“I hate it so much in here, my soul has turned to pure poison. I’ll become a rattle snake and I’ll wait in her wedding bed, and I’ll bite both her and her husband, and they’ll die.”
The cat sunk low on its belly and listened for a while longer as the three rotten stories agreed to each try their murderous plan. Then he backed silently away as only a cat can do, and ran back outside and told the dogs about it, and together they went and told the horses and cows.
The next morning as the girl’s mother stoked up the fire and started working on morning breakfast, she was surprised to find every cat in the family sitting in the kitchen. She was even more surprised when none of the cats got under foot or begged for anything. They just sat and watched until the girl came in, and poured herself a cup of milk. Then all of a sudden every cat in the place decided to have a cat fight. It was a royal battle with hissing and screeching and yowling. They managed to not only knock the cup out of the girl’s hand, but to knock over the pitcher and the milk bucket too.
The girl and her mother yelled and chased the cats out of the house with brooms. They were so busy and agitated, that they didn’t notice that not one of the cats had paused to lap up any of the milk that had spilled.
“It’s all right,” said the girl. “I’m too excited to eat or drink anything.”
She went to get dressed, and her mother went along to help, as others in the family volunteered to clean up.
Soon she was dressed beautifully, and her father helped her up into the wagon, and then her mother too. The wagon was decked with flowers, and so were the horses, and the horses pranced proudly and pulled with a will, as a good horse will.
But when they got to the church, the horses stopped short of the mounting block. The father yelled “giyap!” and urged them forward, but then they went too far and pulled past it. It didn’t seem right for a beautiful bride to climb down awkwardly, so he drove the wagon around again, and he struggled with reins and whip to bring the wagon along side the block, but the horses only fought him. Then finally one of the horses twisted this way and that, and managed to land a heavy kick on the mounting block.
The block crumbled away with rot.
So the father and the best man helped the bride down gracefully to the ground, and the wedding went on with no more problems.
And while the wedding went on, the two biggest dogs ran hard through the woods to get to the house where the girl and her groom were to live. Even a large dog has short legs, and it was a long way to go. The wedding was over long before the dogs reached their destination, but luckily there were many congratulations and good byes to be said. Finally the bride and groom climbed into their own wagon, and headed off to their new home and wedding bed.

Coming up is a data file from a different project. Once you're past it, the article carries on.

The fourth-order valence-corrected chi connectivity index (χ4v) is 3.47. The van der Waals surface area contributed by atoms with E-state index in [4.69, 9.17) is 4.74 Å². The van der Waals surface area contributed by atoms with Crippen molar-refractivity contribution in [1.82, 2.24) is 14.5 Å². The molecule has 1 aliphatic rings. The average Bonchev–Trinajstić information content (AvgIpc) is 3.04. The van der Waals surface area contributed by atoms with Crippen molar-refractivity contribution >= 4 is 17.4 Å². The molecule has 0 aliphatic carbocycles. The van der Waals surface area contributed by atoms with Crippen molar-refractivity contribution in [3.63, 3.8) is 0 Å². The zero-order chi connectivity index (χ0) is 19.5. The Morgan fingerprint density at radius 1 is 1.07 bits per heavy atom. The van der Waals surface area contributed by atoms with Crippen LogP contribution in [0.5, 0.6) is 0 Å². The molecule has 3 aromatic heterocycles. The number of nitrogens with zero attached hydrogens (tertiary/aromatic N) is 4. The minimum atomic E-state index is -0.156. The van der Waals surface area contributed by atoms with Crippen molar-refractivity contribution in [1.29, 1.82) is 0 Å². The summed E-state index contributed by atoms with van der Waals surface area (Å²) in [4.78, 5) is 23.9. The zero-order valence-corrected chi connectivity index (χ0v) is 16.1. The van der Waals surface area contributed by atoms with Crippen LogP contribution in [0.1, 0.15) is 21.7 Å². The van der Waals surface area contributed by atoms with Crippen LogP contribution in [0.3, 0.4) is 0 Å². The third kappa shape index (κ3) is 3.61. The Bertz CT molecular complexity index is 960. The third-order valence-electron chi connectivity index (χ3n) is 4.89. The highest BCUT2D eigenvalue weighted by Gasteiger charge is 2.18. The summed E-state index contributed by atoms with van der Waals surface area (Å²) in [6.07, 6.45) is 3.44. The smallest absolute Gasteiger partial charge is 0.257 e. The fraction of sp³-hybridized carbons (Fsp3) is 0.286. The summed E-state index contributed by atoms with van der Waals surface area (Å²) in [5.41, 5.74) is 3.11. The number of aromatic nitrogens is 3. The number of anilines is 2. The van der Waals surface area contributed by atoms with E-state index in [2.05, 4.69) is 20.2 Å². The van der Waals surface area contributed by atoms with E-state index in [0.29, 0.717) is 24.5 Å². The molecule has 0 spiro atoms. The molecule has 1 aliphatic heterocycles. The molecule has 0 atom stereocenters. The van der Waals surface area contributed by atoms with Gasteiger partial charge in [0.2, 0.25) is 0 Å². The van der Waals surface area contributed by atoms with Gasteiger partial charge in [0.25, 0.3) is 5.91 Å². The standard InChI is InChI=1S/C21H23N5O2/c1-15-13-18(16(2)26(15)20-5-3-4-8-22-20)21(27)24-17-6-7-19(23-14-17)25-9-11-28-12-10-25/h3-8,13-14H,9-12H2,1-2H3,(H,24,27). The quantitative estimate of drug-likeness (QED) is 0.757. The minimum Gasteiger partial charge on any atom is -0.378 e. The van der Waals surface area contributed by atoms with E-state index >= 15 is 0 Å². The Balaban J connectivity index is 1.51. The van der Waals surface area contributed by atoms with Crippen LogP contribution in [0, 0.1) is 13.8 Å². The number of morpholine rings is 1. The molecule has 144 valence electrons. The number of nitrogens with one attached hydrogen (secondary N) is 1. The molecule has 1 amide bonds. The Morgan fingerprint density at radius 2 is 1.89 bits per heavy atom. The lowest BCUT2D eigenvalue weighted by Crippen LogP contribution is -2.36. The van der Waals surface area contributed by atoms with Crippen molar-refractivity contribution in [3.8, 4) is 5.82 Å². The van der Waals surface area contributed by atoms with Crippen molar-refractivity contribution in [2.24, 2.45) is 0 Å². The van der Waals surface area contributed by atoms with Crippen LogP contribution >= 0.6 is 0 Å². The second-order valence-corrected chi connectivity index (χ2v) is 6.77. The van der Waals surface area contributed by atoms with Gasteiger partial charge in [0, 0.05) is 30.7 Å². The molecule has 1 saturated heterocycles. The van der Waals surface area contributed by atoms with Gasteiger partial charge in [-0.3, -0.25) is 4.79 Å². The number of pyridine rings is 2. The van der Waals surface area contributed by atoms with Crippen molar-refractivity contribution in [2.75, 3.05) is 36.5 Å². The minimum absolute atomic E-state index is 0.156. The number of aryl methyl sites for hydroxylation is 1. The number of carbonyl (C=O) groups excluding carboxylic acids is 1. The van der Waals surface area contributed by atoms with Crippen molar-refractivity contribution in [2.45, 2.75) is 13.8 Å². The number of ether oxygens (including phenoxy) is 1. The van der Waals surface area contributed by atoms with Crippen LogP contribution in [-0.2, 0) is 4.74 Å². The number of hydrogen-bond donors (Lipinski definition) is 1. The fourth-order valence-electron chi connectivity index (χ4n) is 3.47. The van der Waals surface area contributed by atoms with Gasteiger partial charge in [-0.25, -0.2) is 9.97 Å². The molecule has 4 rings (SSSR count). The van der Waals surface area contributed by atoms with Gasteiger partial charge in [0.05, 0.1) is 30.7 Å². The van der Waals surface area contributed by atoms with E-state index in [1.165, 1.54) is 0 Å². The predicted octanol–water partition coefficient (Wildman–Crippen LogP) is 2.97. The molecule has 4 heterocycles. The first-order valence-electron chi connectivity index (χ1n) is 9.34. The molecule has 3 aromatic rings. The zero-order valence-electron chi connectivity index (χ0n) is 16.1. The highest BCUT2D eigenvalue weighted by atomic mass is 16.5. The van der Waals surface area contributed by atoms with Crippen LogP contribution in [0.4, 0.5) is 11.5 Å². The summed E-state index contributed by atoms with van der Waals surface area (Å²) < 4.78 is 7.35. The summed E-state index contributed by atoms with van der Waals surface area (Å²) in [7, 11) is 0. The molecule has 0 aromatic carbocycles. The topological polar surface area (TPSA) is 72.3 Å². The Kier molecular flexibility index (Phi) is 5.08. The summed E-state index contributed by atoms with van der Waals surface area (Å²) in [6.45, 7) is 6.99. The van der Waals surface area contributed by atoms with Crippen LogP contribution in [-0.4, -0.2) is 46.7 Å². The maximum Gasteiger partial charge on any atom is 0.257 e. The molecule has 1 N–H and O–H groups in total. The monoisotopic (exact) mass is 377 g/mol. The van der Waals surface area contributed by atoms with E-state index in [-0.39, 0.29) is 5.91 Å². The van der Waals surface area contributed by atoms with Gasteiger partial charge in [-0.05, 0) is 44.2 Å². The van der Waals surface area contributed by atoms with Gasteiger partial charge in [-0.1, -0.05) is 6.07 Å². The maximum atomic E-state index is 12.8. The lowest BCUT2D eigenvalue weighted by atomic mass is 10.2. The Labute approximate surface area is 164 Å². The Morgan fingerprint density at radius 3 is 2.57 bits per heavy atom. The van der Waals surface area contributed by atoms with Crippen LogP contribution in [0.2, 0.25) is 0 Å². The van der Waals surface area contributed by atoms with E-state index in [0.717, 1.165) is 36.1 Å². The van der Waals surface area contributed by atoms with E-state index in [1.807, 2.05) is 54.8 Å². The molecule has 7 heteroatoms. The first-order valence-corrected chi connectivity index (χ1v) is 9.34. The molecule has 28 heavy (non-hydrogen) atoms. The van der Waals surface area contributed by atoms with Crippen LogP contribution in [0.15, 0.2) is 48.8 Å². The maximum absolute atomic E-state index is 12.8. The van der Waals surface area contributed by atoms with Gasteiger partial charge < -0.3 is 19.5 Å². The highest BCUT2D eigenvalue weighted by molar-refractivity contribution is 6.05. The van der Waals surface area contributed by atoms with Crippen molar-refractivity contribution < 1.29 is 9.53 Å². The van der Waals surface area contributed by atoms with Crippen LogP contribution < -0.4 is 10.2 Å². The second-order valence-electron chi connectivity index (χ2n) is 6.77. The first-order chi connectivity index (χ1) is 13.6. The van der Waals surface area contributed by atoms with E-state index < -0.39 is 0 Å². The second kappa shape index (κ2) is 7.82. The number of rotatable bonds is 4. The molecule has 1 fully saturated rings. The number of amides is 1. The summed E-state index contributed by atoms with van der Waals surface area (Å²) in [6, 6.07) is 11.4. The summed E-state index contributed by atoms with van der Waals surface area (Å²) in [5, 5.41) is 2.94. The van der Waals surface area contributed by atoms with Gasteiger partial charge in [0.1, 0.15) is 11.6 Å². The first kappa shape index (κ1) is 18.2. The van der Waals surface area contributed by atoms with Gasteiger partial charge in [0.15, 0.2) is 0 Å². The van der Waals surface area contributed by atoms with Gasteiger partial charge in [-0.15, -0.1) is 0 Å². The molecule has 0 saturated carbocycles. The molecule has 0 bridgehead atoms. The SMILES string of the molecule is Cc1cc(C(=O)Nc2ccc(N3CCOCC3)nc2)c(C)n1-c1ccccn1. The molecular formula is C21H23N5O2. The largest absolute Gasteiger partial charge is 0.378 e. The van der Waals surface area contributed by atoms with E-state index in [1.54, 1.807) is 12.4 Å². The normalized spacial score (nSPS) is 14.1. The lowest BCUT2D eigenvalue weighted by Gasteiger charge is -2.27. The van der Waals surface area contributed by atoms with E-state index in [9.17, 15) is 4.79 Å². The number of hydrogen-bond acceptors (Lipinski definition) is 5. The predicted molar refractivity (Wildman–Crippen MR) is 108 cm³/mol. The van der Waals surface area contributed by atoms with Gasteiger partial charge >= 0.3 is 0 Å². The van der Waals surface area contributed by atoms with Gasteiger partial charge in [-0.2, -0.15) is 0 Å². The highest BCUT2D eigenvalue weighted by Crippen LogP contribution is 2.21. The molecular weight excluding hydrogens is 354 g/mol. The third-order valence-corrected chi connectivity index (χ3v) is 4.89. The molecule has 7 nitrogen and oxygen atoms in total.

As they drove along, cows wandered onto the road and blocked the way. The cows stood and stared and chewed their cud, and paid not a bit of attention to the shouts of the groom for them to get out of the way. In the end, both bride and groom climbed down and drove the cows off the road.
They were tired and grumpy by the time they climbed back up in the carriage and drove the rest of the way home. They had little patience with the two tired dogs waiting on their porch. They tried to send them home, but as soon as they got the door opened, the dogs ran inside.
The bride ran in after them, angry that all the animals had been crazy that day. She chased them to the bedroom, where one dog snatched up the corner of the blanket in his mouth, and yanked it off the bed. She started to grab the blanket away from the dog, but then she saw the rattlesnake in the bed, ready to strike at her hand.
Just then the other dog lept, and clamped her jaws down just behind the snake’s head, and broke its neck in a single snap.
Thus the girl and her new husband were saved, and the dogs each got a bit of wedding cake. The cats and horses and cows didn’t get much, because nobody knew what they’d done, but they had the satisfaction of knowing they had saved the day.
As for the stories, some died from the rot and were forgotten, but others were remembered, and were told again, and they grew clean and healthy. Stories are meant to be shared, and only on the telling, and on the hearing do they grow and become happy and strong. Never lock a story up. Always share it, and let it grow and blossom.
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See the story behind the story in tomorrow's Story Notes on "When Good Stories Go Bad."